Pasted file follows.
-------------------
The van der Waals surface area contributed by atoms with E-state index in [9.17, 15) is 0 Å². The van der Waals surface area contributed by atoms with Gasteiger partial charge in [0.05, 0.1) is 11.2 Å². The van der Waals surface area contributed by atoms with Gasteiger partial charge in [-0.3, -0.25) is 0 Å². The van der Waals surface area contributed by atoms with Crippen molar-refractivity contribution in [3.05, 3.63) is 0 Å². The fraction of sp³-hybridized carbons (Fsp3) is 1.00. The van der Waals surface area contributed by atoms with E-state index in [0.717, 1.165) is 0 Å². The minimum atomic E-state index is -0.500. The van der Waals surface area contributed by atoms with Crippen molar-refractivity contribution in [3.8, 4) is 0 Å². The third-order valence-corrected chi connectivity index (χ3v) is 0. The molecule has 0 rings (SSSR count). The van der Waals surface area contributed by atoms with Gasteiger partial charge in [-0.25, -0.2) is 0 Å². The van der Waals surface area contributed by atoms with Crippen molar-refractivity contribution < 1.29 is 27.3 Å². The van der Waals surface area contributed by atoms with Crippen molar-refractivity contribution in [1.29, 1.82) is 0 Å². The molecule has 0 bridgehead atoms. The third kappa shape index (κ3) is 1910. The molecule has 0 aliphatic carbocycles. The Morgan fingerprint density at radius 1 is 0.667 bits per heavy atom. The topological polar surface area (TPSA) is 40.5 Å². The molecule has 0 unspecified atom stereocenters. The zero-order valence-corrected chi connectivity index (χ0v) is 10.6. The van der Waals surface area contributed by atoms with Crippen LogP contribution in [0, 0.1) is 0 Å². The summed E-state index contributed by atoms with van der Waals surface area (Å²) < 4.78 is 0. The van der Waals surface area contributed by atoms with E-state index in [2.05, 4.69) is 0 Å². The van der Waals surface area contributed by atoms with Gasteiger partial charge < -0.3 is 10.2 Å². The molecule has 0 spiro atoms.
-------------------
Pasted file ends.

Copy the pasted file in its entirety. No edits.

The van der Waals surface area contributed by atoms with E-state index in [9.17, 15) is 0 Å². The van der Waals surface area contributed by atoms with Gasteiger partial charge in [0.05, 0.1) is 11.2 Å². The van der Waals surface area contributed by atoms with Gasteiger partial charge in [-0.3, -0.25) is 0 Å². The van der Waals surface area contributed by atoms with Crippen molar-refractivity contribution in [3.05, 3.63) is 0 Å². The fraction of sp³-hybridized carbons (Fsp3) is 1.00. The van der Waals surface area contributed by atoms with E-state index in [0.717, 1.165) is 0 Å². The minimum atomic E-state index is -0.500. The van der Waals surface area contributed by atoms with Crippen molar-refractivity contribution in [3.8, 4) is 0 Å². The third-order valence-corrected chi connectivity index (χ3v) is 0. The molecule has 0 rings (SSSR count). The van der Waals surface area contributed by atoms with Gasteiger partial charge in [-0.25, -0.2) is 0 Å². The van der Waals surface area contributed by atoms with Crippen molar-refractivity contribution < 1.29 is 27.3 Å². The van der Waals surface area contributed by atoms with Crippen molar-refractivity contribution in [1.29, 1.82) is 0 Å². The molecule has 0 bridgehead atoms. The third kappa shape index (κ3) is 1910. The molecule has 0 aliphatic carbocycles. The Morgan fingerprint density at radius 1 is 0.667 bits per heavy atom. The topological polar surface area (TPSA) is 40.5 Å². The molecule has 0 unspecified atom stereocenters. The zero-order valence-corrected chi connectivity index (χ0v) is 10.6. The van der Waals surface area contributed by atoms with Crippen LogP contribution in [0, 0.1) is 0 Å². The summed E-state index contributed by atoms with van der Waals surface area (Å²) < 4.78 is 0. The van der Waals surface area contributed by atoms with E-state index in [2.05, 4.69) is 0 Å². The van der Waals surface area contributed by atoms with Gasteiger partial charge < -0.3 is 10.2 Å². The molecule has 0 spiro atoms.